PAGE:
Gamma-ray detection systems that are close to the earth or other sources of background radiation often require shielding, especially when trying to detect a relatively weak source. One particular case of interest that we address in this paper is that encountered by the Radiation Portal Monitors (RPMs) systems placed at border-crossing Ports of Entry (POE). These RPM systems are used to screen for illicit radiological materials, and they are often placed in situations where terrestrial background is large. In such environments, it is desirable to consider simple physical modifications that could be implemented to reduce the effects from background radiation without affecting the flow of traffic and the normal operation of the portal. Simple modifications include adding additional shielding to the environment, either inside or outside the apparatus. Previous work (2) has shown the utility of some of these shielding configurations for increasing the Signal to Noise Ratio (SNR) of gross-counting RPMs. Because the total cost for purchasing and installing RPM systems can be quite expensive, in the range of hundreds of thousands of dollars for each cargo-screening installation, these shielding variations may offer increases in detection capability for relatively small cost. Several modifications are considered here in regard to their real-world applicability, and are meant to give a general idea of the effectiveness of the schemes used to reduce background for both gross-counting and spectroscopic detectors. These scenarios are modeled via the Monte-Carlo N-Particle (MCNP) code package (1) for ease of altering shielding configurations, as well as enacting unusual scenarios prior to prototyping in the field. The objective of this paper is to provide results representative of real modifications that could enhance the sensitivity of this, as well as the next generation of radiation detectors. The models used in this work were designed to provide the most general results for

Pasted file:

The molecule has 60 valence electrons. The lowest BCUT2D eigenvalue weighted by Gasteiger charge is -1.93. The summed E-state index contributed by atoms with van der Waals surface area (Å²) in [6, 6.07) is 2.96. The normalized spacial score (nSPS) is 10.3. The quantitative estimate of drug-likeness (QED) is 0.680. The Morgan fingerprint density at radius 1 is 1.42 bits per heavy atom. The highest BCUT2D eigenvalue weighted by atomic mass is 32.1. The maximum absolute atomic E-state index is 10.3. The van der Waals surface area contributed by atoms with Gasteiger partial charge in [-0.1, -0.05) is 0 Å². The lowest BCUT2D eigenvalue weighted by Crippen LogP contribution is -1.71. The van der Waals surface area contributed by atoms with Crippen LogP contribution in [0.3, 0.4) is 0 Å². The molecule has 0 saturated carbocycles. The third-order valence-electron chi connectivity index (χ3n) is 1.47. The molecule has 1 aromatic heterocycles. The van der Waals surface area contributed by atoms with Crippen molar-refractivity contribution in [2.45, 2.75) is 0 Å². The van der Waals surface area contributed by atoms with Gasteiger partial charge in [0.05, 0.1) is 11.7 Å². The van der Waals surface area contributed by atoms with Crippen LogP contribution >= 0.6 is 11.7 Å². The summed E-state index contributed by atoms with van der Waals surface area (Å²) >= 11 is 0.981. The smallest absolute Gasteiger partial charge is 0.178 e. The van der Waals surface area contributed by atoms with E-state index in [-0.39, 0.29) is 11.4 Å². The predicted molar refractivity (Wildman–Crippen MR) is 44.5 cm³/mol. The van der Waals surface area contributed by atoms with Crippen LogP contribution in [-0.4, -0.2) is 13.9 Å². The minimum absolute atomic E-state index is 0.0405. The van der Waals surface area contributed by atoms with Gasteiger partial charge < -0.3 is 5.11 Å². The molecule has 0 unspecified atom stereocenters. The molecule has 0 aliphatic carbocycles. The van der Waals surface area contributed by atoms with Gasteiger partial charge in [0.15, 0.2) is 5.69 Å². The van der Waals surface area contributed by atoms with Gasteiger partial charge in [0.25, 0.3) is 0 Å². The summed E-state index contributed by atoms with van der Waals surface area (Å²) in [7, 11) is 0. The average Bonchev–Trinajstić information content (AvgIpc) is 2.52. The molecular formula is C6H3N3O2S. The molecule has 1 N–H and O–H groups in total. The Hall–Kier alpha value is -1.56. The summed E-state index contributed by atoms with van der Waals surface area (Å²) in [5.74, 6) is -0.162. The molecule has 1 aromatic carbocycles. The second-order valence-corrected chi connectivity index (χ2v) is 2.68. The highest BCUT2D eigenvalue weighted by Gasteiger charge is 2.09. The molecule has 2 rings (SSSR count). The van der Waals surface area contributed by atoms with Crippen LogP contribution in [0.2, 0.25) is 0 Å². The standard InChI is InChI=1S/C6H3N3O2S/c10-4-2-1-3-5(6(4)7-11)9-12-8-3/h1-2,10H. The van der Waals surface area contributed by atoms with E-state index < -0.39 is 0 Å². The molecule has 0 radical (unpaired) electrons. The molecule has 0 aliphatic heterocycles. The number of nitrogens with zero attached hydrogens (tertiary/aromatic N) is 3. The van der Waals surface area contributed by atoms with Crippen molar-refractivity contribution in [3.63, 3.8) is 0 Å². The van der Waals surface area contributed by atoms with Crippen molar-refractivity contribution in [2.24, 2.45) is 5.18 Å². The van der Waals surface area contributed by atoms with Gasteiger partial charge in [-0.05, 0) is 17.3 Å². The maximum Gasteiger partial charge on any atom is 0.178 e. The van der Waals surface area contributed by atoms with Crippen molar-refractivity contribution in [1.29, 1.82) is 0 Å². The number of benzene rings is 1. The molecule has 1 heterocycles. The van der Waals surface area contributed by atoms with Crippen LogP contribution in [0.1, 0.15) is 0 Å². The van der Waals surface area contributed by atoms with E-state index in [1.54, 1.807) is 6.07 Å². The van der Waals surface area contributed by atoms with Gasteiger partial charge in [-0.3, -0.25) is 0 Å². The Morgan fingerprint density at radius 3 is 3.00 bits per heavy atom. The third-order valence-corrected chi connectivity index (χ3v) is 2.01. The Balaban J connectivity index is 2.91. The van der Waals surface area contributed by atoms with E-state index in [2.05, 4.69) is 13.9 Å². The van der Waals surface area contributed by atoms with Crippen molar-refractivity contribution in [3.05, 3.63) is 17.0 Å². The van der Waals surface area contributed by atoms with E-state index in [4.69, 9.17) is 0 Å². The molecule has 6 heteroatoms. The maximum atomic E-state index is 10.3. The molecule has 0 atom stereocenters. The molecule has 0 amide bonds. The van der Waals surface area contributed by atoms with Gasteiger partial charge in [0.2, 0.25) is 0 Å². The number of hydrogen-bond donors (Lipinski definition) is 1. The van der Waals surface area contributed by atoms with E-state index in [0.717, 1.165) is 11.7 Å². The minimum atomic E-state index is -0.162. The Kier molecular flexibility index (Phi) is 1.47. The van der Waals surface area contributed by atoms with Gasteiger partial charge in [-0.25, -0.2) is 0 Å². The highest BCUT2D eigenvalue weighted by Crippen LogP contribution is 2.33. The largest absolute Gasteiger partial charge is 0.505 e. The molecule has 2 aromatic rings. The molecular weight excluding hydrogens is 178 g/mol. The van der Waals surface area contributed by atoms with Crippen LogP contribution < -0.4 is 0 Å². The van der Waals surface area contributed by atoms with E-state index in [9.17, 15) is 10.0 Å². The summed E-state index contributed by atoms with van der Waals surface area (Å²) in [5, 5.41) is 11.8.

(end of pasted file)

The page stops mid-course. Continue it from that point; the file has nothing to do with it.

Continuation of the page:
19. Development of neutron shielding material for cask